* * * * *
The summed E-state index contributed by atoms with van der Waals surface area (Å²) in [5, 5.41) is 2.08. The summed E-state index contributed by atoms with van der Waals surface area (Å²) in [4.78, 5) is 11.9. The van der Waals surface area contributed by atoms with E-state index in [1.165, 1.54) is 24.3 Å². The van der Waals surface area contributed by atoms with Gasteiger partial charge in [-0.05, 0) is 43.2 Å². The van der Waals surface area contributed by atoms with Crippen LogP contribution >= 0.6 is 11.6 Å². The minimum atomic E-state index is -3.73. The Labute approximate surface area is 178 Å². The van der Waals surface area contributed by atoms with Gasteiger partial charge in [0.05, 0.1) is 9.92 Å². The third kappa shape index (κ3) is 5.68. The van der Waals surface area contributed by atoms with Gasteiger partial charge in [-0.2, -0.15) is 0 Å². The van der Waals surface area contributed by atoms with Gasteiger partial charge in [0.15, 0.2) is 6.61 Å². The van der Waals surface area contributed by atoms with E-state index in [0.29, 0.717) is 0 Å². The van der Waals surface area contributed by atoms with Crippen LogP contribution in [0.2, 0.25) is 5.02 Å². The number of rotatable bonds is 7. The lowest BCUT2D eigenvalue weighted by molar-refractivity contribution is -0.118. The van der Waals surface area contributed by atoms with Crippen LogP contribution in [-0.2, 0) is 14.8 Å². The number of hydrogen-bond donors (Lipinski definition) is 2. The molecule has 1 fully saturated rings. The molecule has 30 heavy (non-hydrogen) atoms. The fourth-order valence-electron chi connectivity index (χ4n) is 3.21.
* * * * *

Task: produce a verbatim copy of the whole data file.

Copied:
The summed E-state index contributed by atoms with van der Waals surface area (Å²) in [5, 5.41) is 2.08. The summed E-state index contributed by atoms with van der Waals surface area (Å²) in [4.78, 5) is 11.9. The van der Waals surface area contributed by atoms with E-state index in [1.165, 1.54) is 24.3 Å². The van der Waals surface area contributed by atoms with Gasteiger partial charge in [-0.05, 0) is 43.2 Å². The van der Waals surface area contributed by atoms with Crippen LogP contribution >= 0.6 is 11.6 Å². The minimum atomic E-state index is -3.73. The Labute approximate surface area is 178 Å². The van der Waals surface area contributed by atoms with Gasteiger partial charge in [0.05, 0.1) is 9.92 Å². The third kappa shape index (κ3) is 5.68. The van der Waals surface area contributed by atoms with Gasteiger partial charge in [-0.2, -0.15) is 0 Å². The van der Waals surface area contributed by atoms with Gasteiger partial charge in [0.15, 0.2) is 6.61 Å². The van der Waals surface area contributed by atoms with E-state index in [0.29, 0.717) is 0 Å². The van der Waals surface area contributed by atoms with Crippen LogP contribution in [0.2, 0.25) is 5.02 Å². The number of rotatable bonds is 7. The lowest BCUT2D eigenvalue weighted by molar-refractivity contribution is -0.118. The van der Waals surface area contributed by atoms with Crippen LogP contribution in [-0.2, 0) is 14.8 Å². The number of hydrogen-bond donors (Lipinski definition) is 2. The molecule has 1 fully saturated rings. The molecule has 30 heavy (non-hydrogen) atoms. The fourth-order valence-electron chi connectivity index (χ4n) is 3.21.